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C. S. Forester

Greyhound by C. S. Forester

Published November 9, 2022

Greyhound by C. S. Forester

I watched this film a while back and knowing the book was written by C. S. Forester of most excellent Hornblower fame, I have had this on my to read pile for too long. It’s so good. Just like the film, I was caught up in the tension of the piece, and even though I didn’t understand all of the intricate, well-researched details, you can’t help but be swept up in the misery and cold, the state of high alert, the danger. It’s so well done, and although there’s not a lot of room for character development, it’s still a really good story.

Hornblower and the Crisis by C. S. Forester

Published January 1, 2022

Hornblower and the Crisis by C. S. Forester

This is the final book that Forester wrote in the Hornblower series and it was sadly cut short by the author’s death, so the actual story is left unfinished. It’s a real shame because it was building up to be a good one - Hornblower turning spy is something that would be really interesting, especially given how wretched he can get turning over what’s right and wrong and morals and that kind of thing.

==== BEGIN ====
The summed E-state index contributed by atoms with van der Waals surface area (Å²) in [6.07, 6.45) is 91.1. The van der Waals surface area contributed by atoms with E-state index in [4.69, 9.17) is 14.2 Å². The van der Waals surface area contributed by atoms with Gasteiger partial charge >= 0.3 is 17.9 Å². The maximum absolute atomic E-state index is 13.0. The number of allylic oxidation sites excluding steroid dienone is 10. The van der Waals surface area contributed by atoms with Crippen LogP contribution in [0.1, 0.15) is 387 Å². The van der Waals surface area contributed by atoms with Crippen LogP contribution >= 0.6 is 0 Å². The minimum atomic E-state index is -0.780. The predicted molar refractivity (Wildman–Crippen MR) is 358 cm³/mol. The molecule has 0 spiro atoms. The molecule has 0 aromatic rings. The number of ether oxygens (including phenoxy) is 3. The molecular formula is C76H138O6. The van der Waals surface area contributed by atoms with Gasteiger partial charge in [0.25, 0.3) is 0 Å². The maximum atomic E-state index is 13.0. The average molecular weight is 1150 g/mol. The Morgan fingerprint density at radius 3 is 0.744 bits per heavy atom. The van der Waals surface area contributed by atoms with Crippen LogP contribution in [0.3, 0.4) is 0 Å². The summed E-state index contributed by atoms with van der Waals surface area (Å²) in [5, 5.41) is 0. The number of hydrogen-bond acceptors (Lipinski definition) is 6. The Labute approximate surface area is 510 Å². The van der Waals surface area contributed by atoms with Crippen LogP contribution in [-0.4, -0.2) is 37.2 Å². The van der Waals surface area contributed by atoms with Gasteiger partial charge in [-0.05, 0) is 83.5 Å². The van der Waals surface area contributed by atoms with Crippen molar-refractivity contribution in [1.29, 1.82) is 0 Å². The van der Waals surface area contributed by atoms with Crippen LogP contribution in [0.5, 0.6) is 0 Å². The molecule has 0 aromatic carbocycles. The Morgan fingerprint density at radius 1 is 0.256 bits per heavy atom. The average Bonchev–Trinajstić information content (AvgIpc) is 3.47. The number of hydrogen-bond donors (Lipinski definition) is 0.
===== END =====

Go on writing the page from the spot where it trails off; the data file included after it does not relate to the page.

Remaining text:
Hornblower and the Hotspur by C. S. Forester

Published October 11, 2021

Hornblower and the Hotspur by C. S. Forester

I liked this book for the extra dimension it adds to Hornblower’s already interesting life. Now he’s the captain of a ship, if not an actual Captain, with a couple of dangerous missions to do, and he excels in them all, but at the same time he’s got a home life to deal with now as well. Getting married right at the start of the book, even though he’s not sure it’s the right thing to do, Hornblower then has to deal with knowing there’s someone worrying about it at home. I liked the extra tension this brought to the open seas, and I’m keen to see what comes next for our Horry.

Lieutenant Hornblower by C. S. Forester

Published March 11, 2021

Lieutenant Hornblower by C. S. Forester

A solid nautical adventure, it’s fun following Hornblower around, even if he does get a bit above his station at times! Confidence, rather than arrogance, though. This book also contains the interesting difficulties of a captain who is unstable, and the real consequences and terror that surrounds mutiny - even if it’s the right thing to do. I felt like the book came to a weird end, with Hornblower on shore, dealing with the day to day life of a non-naval existence… until the threat of war returned right at the end, almost like a cliffhanger! On to the next book!